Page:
You Were Never Really Here (2017) | My Nutshell Explanation and Review

So I just watched You Were Never Really Here for the first time and, as per my usual routine, began cruising various internet forums and videos to see what others thought about it. And, boy, were those opinions varied. I even found one YouTuber who thought half the movie took place in purgatory (facepalm). Oh, brother. If it's not purgatory, it's split personalities. People really need another go-to theory. (Myself included, to be honest, as I've been known to land on those old hats myself a time or two).

In fact, it felt as if almost every interpretation of this movie that I stumbled across seemed a bit faulty in some way. So, knowing how much righter than everyone else I always am (shut up), I figured I'd drop by here and express my own opinions and explanation of the film.

It's late and I need sleep, so I'll try to make this quick.


You Were Never Really Here follows Joaquin Phoenix, as Joe, a PTSD victim who spends his days taking care of his elderly mother and his nights rescuing missing kids by hunting down and brutally killing the child sex traffickers and customers who've abducted and abused them. One day he's tasked with the job of finding a senators daughter (named Nina). As you'd expect, things go horribly awry, and Joe soon finds himself intertwined in a conspiracy much deeper than what he signed on for.

This isn't a vigilante movie though. And, unlike some have snidely stated, it's not an art house version of Taken either. That being said, it does have that "art-housey", slow-burning vibe, so if you're going into this wanting gritty, high-octane thrills and action, you're watching the wrong movie (try giving Mandy (2018) a try). Yeah, it's got some brutal and gory moments, but just because a movie shows T&A, don't make it a porno (as my mother always said). It's just not that kind of movie. What You Were Never Really Here is, is a warning and examination of the looming threat, and ongoing occurrence of child abuse and post-traumatic stress disorder; and the many negative effects this has on victims, both young and grown up. The poster child for all of those categories, in this film, is the character of Joe himself.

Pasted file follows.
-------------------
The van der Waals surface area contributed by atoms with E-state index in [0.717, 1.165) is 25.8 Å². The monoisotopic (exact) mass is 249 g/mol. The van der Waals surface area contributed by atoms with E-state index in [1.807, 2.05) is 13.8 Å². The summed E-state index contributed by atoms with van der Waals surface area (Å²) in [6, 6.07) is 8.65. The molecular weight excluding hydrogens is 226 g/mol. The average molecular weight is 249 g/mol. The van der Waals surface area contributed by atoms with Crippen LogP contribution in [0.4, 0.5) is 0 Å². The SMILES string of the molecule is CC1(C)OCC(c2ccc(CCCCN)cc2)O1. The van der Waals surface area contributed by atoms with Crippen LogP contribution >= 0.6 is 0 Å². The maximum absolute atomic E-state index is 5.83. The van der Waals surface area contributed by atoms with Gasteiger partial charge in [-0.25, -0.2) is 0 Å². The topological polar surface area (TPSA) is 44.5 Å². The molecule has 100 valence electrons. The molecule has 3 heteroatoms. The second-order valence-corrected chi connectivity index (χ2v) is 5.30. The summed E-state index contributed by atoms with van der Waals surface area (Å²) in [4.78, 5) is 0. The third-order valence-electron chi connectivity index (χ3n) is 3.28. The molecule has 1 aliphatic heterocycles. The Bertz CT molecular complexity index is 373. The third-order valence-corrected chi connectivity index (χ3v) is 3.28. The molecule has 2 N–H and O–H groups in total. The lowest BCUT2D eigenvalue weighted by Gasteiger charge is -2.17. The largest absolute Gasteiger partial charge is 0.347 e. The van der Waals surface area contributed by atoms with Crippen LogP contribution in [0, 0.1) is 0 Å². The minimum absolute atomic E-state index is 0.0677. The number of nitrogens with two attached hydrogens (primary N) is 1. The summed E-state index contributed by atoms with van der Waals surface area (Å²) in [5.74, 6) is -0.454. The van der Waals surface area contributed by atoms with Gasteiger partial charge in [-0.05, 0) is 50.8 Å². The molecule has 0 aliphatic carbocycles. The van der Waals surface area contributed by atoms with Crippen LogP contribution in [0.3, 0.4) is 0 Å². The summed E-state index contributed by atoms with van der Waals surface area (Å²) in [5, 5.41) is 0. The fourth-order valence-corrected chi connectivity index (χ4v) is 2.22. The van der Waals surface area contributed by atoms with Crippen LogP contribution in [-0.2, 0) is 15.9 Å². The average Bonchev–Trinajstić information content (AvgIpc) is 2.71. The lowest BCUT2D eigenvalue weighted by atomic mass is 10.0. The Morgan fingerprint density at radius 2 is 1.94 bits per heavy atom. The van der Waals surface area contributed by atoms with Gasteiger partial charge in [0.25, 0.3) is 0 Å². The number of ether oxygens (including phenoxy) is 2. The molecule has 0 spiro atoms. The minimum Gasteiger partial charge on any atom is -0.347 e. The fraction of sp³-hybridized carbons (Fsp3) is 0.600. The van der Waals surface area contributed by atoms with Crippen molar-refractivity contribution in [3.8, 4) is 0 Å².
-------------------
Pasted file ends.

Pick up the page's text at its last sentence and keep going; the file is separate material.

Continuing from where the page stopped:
Joe was an abused child, scarred and beaten by his father, made to listen as his father beat his mother, and possibly even sexually abused (however, I don't recall if that latter bit is as explicitly implied). In the very opening of the film, we hear the adult Joe muttering to himself "stand up straight, only pussies and little girls slouch" and "I need to do better" as he inflicts pain on himself by smothering his head in a plastic bag (something he also did as a kid, in order to distract from his psychological pain). This is all in reference to that childhood abuse he received from his father, and how it's still affecting him to this day.

As a soldier, we see Joe give a candy bar to a young boy, only to instantly see another hungry boy kill the kid for the food. During his time as an FBI employee, we see Joe come across a truck full of dead young girls who were being traded on the black market. At a train station, Joe sees a bruised and battered hallucination of a young woman that's likely meant to be his ex-girlfriend who was mentioned in a previous scene (showing how the apple doesn't fall too far from the tree in broken homes, and how domestic violence is almost an inheritable trait).

Over and over, we see these traumatic memories invade Joe's mind, often triggered by the simplest of things (such as when he's asked by a group of girls to take their picture). Joe's experiences are a well-rounded source of pain that's made him suicidal, self-harming, extremely violent (even using his father's weapon of choice, a ball pein hammer, in his own violence), and especially sensitive to the victimization of children who are going through similar circumstances as he did. Through Joe's eyes, we're seeing the horrors done to children, the horrible people who do it, what those children grow up to be, and every other horrible outcome that results.

After everyone Joe knows is killed, Nina (the senator's daughter) is his last reason to live. He wants to save her from going through what he did and from growing up to become what he has. In doing so, as corny as it sounds, he also saves himself and finally begins to heal.

At the end, after rescuing Nina, when we see him daydream of blowing his brains out. I believe this is perhaps symbolic of Joe trying to let go of his past and move on. As if to emphasize this idea, Nina comments afterward about leaving to enjoy the beautiful day… and Joe agrees, showing us his smile for the first time.

All in all, I found this to be a pretty great movie once I began to come to an understanding of what it was about (in my opinion, at least). It's certainly an acquired taste (as most slow burns are), but, personally, it felt worth it in the end.